An inmate who sued state officials to end more than two decades in solitary confinement has been transferred to general population at the State Correctional Institution Graterford, advocacy organizations have announced.
Russell Shoatz, 70, of Philadelphia sued in May in U.S. District Court for the Western District of Pennsylvania, claiming that he had no recent history of misconduct to warrant placement in solitary confinement.
Shoatz had escaped twice from prison, in 1977 and 1980, and in 1983 became interim president of the inmate organization Pennsylvania Association of Lifers, according to his lawsuit. After that, his solitary confinement was broken only by a stint in federal custody ending in 1991, his attorneys have alleged. They said that violated his right to be free of cruel and unusual punishment and his due process rights.
"We are very excited that this day has finally come," said Shoatz's son, Russell Shoatz III, in a release from the Abolitionist Law Center and Human Rights Coalition -- FedUp! "My father being released from solitary confinement is proof of the power of people organizing against injustice, and the importance of building strong coalitions."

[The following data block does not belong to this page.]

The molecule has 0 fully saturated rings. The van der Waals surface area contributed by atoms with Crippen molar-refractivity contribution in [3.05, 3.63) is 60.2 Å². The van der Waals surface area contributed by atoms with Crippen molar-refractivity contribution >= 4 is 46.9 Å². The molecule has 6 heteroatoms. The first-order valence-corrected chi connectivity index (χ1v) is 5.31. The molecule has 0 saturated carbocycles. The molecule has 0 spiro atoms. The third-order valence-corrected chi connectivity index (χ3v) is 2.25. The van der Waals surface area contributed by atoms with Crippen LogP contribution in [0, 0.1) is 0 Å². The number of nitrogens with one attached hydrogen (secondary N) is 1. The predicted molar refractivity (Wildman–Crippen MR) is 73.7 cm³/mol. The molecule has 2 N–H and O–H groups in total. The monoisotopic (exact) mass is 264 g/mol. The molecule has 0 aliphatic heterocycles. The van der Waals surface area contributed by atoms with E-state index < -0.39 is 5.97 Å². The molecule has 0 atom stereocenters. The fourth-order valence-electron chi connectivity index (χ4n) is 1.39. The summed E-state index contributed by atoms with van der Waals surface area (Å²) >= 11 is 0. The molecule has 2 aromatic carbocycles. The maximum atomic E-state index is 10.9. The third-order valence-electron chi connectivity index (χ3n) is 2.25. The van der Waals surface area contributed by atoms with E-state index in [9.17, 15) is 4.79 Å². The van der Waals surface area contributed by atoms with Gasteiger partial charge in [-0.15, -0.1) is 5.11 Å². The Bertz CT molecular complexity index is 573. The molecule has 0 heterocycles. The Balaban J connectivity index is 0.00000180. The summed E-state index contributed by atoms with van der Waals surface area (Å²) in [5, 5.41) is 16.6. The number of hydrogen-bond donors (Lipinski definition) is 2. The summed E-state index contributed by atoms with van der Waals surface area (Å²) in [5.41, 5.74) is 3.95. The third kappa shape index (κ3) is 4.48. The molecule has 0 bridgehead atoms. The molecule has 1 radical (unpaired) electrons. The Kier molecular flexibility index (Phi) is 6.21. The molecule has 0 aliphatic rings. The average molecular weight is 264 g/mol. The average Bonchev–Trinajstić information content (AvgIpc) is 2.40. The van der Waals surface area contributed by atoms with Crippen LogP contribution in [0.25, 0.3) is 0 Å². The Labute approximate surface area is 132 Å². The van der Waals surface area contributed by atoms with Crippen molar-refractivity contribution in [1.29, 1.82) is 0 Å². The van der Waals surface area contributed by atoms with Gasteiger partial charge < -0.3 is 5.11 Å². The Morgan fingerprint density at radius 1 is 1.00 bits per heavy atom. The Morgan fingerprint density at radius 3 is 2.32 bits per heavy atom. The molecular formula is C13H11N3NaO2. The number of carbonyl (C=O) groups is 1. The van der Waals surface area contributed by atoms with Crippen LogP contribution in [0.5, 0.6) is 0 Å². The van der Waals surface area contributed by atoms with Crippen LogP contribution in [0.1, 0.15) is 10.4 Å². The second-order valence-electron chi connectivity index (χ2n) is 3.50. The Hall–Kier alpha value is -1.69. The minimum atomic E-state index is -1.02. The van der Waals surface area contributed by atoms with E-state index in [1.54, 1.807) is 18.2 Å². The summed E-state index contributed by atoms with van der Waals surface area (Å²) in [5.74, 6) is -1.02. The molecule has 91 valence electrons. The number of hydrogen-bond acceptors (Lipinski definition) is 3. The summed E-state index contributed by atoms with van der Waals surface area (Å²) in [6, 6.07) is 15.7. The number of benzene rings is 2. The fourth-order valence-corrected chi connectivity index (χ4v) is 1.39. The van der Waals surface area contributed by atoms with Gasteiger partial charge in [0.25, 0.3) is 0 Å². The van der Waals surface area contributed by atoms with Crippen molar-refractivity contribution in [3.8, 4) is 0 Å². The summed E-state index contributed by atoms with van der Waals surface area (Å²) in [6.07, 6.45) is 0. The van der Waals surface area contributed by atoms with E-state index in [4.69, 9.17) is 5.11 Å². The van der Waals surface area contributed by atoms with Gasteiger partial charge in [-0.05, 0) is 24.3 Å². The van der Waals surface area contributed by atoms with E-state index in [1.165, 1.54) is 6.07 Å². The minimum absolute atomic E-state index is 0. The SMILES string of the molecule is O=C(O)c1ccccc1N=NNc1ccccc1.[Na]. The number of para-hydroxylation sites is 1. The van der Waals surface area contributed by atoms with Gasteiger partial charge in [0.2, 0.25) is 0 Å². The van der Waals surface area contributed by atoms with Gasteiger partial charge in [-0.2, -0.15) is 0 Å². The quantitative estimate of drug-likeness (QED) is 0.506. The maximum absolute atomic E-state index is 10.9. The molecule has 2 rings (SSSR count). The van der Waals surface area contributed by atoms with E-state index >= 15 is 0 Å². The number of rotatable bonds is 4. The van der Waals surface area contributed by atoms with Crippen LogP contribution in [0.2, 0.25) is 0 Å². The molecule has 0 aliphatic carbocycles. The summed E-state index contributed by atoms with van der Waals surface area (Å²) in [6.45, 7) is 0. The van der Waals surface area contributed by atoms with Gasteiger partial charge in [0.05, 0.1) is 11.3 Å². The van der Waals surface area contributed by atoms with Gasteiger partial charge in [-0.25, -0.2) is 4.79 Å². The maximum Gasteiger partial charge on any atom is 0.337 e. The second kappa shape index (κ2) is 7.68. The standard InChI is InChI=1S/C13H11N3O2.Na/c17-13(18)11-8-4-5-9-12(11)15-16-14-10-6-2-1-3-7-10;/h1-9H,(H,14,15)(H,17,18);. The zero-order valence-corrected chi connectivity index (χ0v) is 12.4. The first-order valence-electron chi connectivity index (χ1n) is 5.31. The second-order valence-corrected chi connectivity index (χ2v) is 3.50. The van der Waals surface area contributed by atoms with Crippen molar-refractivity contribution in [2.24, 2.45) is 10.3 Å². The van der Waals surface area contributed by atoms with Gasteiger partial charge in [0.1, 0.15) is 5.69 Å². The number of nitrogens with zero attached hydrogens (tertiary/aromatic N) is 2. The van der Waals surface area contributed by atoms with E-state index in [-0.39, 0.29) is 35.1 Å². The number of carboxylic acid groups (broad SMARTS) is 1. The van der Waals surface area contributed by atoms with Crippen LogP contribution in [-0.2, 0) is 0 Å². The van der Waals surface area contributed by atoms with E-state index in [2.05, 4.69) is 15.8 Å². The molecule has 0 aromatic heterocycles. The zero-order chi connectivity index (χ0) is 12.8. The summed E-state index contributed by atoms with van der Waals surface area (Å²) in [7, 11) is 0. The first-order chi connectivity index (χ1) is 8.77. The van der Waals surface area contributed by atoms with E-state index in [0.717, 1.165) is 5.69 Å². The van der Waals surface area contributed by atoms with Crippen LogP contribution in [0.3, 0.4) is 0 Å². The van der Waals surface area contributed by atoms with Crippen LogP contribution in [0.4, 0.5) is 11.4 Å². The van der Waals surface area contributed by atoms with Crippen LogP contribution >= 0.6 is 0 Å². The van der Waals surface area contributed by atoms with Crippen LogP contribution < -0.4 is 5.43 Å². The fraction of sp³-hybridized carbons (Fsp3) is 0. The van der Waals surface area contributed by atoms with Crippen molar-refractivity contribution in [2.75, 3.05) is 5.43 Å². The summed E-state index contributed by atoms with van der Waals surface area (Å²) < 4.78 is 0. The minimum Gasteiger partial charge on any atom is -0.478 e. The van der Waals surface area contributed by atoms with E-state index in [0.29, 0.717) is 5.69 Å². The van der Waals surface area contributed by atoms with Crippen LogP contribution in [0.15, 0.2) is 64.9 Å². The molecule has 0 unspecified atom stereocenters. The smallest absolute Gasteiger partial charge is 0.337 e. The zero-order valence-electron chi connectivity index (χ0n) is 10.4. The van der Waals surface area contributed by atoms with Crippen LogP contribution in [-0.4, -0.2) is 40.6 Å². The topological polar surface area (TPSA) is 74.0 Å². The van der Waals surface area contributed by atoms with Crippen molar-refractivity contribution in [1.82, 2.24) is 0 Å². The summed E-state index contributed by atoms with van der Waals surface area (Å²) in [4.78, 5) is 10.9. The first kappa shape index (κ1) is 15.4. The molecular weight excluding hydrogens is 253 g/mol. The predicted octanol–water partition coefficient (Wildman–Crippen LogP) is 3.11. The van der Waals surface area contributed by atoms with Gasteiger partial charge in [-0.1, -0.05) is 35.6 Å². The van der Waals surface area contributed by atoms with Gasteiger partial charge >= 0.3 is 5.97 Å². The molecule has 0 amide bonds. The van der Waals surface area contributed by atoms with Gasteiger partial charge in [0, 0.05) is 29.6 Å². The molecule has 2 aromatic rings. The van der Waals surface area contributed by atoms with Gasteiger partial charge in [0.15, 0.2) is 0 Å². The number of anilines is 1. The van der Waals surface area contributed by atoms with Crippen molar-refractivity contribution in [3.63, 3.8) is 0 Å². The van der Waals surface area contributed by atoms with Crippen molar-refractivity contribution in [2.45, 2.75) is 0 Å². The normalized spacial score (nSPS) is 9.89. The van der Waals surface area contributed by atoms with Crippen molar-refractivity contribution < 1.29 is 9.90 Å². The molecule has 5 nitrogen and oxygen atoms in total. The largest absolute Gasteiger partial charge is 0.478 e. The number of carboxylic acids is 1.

A spokeswoman for the Department of Corrections wrote: "Individuals in restrictive housing units are reviewed regularly and their disposition is predicated on their behavior."
In their answer to the lawsuit, filed Friday, the department contended that Shoatz's long stay in solitary confinement stems from his "history of assaults, fights, kidnapping, hostage taking, multiple escapes, weapons introduction/possession/use, involvement in facility hunger strike [and] planned ... military style action" in prison.
Shoatz was sentenced to life in 1972 for the 1970 slaying in Philadelphia of Fairmount Park police Sgt. Frank Von Colln.
In Pennsylvania, solitary confinement consists of 23 hours a day in a cell. Shoatz was placed on a Restricted Release List, which meant that only state Corrections Secretary John E. Wetzel could return him to general population, according to the complaint. The lawsuit asked for his release to the general population and payment of damages.
His return to the general population occurred Thursday, nearly a month after U.S. Magistrate Judge Cynthia Eddy ruled against the state in its motion to dismiss Shoatz's case.
Shoatz, she wrote, alleged low temperatures, sleep deprivation and a variety of physical and psychological problems stemming from his time in restricted housing. She said those claims established a cruel and unusual punishment case, and that his due process rights may have been violated because the state has not explained why he must stay in restricted housing.
Shoatz is aided by attorneys Richard L. Etter and Stefanie Lepore Burt of Reed Smith, Bret Grote and Dustin McDaniel of the Abolitionist Law Center and Daniel M. Kovalik.
Rich Lord: email@example.com, 412-263-1542 or on Twitter @richelord. First Published February 21, 2014 9:30 AM